THATKid Tuesday is a dose of Art History terms for kids, simplified and illustrated. These terms are culled from the glossary found in our Kid Packs, booklets you receive on Luxe Hunts that offer travelling families exercises. I made one for families visiting London and Paris, b/c as a mother, I’ve really just wanted to have a glass of wine at the end of a lovely day touristing and have found it useful to give Storsh and Balthazar these exercises at restaurants when travelling. The Kid Packs have art fun such as a Botticelli spot-the-difference, Michelangelo connect-the-dots, some da Vinci Decoding (do you know he kept his journal in a secret language?!!) or even some color-in exercises for smaller siblings.
This time we’re going to look at Lamassus! Human winged bulls, I love these guys because they’re meant to be seen from different perspectives. How many legs do you see? More on that below. You can find them in so many major museums, from the Louvre and British Museum and Met (NYC) across to OI in Chicago, India and Berlin. Making museum connections is so important. But I also find myself -strangely – grateful to imperialism, because during a particularly painful period ISIS sledgehammered their own history at Palmyra and in museums, including defacing lamassus.
You may have seen them if you’ve done a hunt at the Louvre or the British Museum. These creatures were enormous Mesopotamian protective genies and palace gate-keepers.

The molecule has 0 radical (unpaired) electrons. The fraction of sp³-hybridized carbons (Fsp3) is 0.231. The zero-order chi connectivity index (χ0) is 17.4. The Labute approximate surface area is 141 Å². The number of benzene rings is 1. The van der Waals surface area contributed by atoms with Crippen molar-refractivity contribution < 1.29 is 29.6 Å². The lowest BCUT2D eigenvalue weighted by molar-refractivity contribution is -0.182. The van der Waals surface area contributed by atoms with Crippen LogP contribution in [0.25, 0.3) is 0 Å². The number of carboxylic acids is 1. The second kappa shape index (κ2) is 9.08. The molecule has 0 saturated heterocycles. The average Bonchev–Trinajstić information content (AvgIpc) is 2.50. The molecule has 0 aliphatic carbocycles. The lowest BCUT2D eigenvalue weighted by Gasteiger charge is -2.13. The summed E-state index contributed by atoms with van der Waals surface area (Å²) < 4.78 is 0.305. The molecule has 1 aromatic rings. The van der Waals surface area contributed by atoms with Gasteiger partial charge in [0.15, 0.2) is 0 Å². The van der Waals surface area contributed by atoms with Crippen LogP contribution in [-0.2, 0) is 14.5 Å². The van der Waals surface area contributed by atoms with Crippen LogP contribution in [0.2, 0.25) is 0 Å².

You can see they have a king’s head and so have the intelligence of a human, their wings give them the swiftness of a bird, while their powerful bodies give them the strength of a bull. A pretty good guard dog!
If you look closely you can see that they actually have five legs. Because of this, if you look at them straight on they appear to be standing at attention, guarding what’s behind them (their job, as well as being architectural functions). But! If you look at them from the side, they look like they’re on the move. They’re doing what you’re doing as you enter the gate you’ve been allowed through, they’re walking!
Keep an eye out for these beauties in the Louvre, which have a whole room to themselves (above), and at the British Museum, where you’ll find 6 of them. If you pay careful attention to them in the British Museum you might spot some ancient markings (or are we being polite and it’s actually called GRAFFITI!?!) on one of them: a 7th Century BC board game graffitied on by some guards to keep themselves entertained!
Any questions about Lamassu? Please leave a comment below!